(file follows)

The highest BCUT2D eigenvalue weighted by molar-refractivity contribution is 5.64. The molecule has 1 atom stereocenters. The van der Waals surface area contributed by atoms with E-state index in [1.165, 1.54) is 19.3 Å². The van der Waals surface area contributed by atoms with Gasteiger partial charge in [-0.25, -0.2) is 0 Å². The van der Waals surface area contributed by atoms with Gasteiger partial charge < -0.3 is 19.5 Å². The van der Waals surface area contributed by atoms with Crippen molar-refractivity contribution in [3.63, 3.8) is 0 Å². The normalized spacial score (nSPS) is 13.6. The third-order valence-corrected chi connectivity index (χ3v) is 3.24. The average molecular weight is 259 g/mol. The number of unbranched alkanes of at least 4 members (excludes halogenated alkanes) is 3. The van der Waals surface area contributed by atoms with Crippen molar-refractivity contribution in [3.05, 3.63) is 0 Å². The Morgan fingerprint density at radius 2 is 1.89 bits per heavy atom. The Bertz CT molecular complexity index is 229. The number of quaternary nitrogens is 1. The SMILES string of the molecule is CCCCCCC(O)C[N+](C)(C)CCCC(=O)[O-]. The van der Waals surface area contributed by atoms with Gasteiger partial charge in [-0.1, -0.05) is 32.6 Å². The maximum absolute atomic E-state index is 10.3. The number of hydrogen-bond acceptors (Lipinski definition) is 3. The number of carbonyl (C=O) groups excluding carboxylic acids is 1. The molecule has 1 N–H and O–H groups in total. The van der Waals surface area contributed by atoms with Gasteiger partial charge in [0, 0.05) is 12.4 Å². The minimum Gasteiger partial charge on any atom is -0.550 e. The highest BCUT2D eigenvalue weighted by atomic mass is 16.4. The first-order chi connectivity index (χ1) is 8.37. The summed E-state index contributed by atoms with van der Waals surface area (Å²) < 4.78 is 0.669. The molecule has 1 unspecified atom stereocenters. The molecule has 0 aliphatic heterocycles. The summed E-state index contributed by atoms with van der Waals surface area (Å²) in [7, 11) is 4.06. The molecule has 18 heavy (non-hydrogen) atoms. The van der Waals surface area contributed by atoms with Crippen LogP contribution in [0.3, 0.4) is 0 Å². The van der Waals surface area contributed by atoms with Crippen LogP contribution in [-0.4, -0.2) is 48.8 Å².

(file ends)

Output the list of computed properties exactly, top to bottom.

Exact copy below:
The highest BCUT2D eigenvalue weighted by molar-refractivity contribution is 5.64. The molecule has 1 atom stereocenters. The van der Waals surface area contributed by atoms with E-state index in [1.165, 1.54) is 19.3 Å². The van der Waals surface area contributed by atoms with Gasteiger partial charge in [-0.25, -0.2) is 0 Å². The van der Waals surface area contributed by atoms with Gasteiger partial charge < -0.3 is 19.5 Å². The van der Waals surface area contributed by atoms with Crippen molar-refractivity contribution in [3.63, 3.8) is 0 Å². The normalized spacial score (nSPS) is 13.6. The third-order valence-corrected chi connectivity index (χ3v) is 3.24. The average molecular weight is 259 g/mol. The number of unbranched alkanes of at least 4 members (excludes halogenated alkanes) is 3. The van der Waals surface area contributed by atoms with Crippen molar-refractivity contribution in [3.05, 3.63) is 0 Å². The Morgan fingerprint density at radius 2 is 1.89 bits per heavy atom. The Bertz CT molecular complexity index is 229. The number of quaternary nitrogens is 1. The SMILES string of the molecule is CCCCCCC(O)C[N+](C)(C)CCCC(=O)[O-]. The van der Waals surface area contributed by atoms with Gasteiger partial charge in [-0.1, -0.05) is 32.6 Å². The maximum absolute atomic E-state index is 10.3. The number of hydrogen-bond acceptors (Lipinski definition) is 3. The number of carbonyl (C=O) groups excluding carboxylic acids is 1. The molecule has 1 N–H and O–H groups in total. The van der Waals surface area contributed by atoms with Gasteiger partial charge in [0, 0.05) is 12.4 Å². The minimum Gasteiger partial charge on any atom is -0.550 e. The highest BCUT2D eigenvalue weighted by atomic mass is 16.4. The first-order chi connectivity index (χ1) is 8.37. The summed E-state index contributed by atoms with van der Waals surface area (Å²) < 4.78 is 0.669. The molecule has 1 unspecified atom stereocenters. The molecule has 0 aliphatic heterocycles. The summed E-state index contributed by atoms with van der Waals surface area (Å²) in [7, 11) is 4.06. The molecule has 18 heavy (non-hydrogen) atoms. The van der Waals surface area contributed by atoms with Crippen LogP contribution in [0.3, 0.4) is 0 Å². The van der Waals surface area contributed by atoms with Crippen LogP contribution in [-0.4, -0.2) is 48.8 Å².